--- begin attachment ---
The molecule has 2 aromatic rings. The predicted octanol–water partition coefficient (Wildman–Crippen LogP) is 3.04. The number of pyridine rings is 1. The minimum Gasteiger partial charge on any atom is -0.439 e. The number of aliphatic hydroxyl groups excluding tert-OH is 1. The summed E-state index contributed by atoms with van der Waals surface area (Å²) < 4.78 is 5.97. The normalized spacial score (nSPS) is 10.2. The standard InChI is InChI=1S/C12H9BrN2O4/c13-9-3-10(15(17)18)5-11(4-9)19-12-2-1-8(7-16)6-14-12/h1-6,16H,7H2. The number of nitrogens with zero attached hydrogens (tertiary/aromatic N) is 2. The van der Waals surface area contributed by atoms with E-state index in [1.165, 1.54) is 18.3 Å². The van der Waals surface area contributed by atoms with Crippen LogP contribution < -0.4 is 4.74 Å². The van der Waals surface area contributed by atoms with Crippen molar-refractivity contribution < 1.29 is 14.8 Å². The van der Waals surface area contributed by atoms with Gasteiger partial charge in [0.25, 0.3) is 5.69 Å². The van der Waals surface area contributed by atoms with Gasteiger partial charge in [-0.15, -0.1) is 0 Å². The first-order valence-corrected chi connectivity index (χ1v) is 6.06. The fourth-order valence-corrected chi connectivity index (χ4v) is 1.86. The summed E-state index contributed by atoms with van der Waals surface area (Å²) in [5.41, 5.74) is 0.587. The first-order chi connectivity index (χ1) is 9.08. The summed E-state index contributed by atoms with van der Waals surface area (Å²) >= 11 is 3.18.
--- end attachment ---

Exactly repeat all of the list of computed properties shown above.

The molecule has 2 aromatic rings. The predicted octanol–water partition coefficient (Wildman–Crippen LogP) is 3.04. The number of pyridine rings is 1. The minimum Gasteiger partial charge on any atom is -0.439 e. The number of aliphatic hydroxyl groups excluding tert-OH is 1. The summed E-state index contributed by atoms with van der Waals surface area (Å²) < 4.78 is 5.97. The normalized spacial score (nSPS) is 10.2. The standard InChI is InChI=1S/C12H9BrN2O4/c13-9-3-10(15(17)18)5-11(4-9)19-12-2-1-8(7-16)6-14-12/h1-6,16H,7H2. The number of nitrogens with zero attached hydrogens (tertiary/aromatic N) is 2. The van der Waals surface area contributed by atoms with E-state index in [1.165, 1.54) is 18.3 Å². The van der Waals surface area contributed by atoms with Crippen LogP contribution < -0.4 is 4.74 Å². The van der Waals surface area contributed by atoms with Crippen molar-refractivity contribution < 1.29 is 14.8 Å². The van der Waals surface area contributed by atoms with Gasteiger partial charge in [0.25, 0.3) is 5.69 Å². The van der Waals surface area contributed by atoms with Gasteiger partial charge in [-0.15, -0.1) is 0 Å². The first-order valence-corrected chi connectivity index (χ1v) is 6.06. The fourth-order valence-corrected chi connectivity index (χ4v) is 1.86. The summed E-state index contributed by atoms with van der Waals surface area (Å²) in [5.41, 5.74) is 0.587. The first-order chi connectivity index (χ1) is 9.08. The summed E-state index contributed by atoms with van der Waals surface area (Å²) >= 11 is 3.18.